One Hundred Great Books in Haiku
In the sixteenth century, Japanese monks developed the haiku, a poem consisting of three unrhymed lines of five, seven and five syllables. Now, in "The Loose Canon", David Bader applies this ancient poetic form to "100 Great Books". From Homer to Milton to Dostoyevsky, the entire literary canon is finally within reach of even the shortest attention spans. The formal requirements of the haiku have, admittedly, necessitated a few cuts, such as characters, plot, dialogue and descriptive passages. Still, these are small sacrifices in view of the huge savings in time and shelf space. Avoid eyestrain and deforestation and show off your literary prowess at parties. It's the perfect gift for today's busy reader.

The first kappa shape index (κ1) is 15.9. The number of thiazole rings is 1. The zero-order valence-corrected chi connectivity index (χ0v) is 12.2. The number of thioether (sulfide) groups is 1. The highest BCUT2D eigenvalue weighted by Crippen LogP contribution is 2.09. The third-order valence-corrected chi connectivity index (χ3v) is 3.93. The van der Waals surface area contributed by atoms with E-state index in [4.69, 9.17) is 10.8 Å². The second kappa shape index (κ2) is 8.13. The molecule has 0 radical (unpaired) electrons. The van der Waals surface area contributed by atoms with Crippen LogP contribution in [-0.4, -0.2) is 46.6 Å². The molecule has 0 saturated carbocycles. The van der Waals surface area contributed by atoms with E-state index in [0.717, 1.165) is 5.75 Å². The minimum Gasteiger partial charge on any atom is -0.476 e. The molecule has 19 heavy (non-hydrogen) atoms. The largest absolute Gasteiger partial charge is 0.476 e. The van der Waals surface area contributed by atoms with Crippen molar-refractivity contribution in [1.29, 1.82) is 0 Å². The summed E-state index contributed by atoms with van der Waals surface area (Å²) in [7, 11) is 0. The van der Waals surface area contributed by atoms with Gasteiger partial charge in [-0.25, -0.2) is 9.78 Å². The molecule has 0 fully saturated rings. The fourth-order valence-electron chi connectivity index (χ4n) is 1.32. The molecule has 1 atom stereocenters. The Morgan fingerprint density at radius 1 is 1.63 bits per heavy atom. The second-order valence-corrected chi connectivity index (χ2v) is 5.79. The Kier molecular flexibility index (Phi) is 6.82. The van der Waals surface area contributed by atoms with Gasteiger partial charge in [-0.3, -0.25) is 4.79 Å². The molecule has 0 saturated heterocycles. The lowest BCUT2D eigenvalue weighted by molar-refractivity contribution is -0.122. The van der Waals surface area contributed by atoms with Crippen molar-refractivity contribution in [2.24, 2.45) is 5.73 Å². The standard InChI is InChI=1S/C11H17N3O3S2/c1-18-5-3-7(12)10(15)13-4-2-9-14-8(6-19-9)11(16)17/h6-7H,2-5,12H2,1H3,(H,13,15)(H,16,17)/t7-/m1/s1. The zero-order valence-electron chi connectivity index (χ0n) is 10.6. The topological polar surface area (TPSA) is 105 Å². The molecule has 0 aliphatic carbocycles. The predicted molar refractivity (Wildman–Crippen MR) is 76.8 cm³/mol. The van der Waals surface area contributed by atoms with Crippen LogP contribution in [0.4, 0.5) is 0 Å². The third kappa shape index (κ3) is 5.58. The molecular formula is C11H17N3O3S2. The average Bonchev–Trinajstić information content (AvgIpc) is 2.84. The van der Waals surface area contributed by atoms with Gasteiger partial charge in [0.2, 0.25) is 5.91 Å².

- Hardback | 112 pages
- 111.76 x 182.88 x 17.78mm | 90.72g
- 03 Nov 2005
- Penguin Books Ltd
- London, United Kingdom
About David Bader
Manhattan attorney turned poet, David Bader is the author of US cult hits Haikus for Jews and Zen Judaism. He lives and counts syllables in New York City.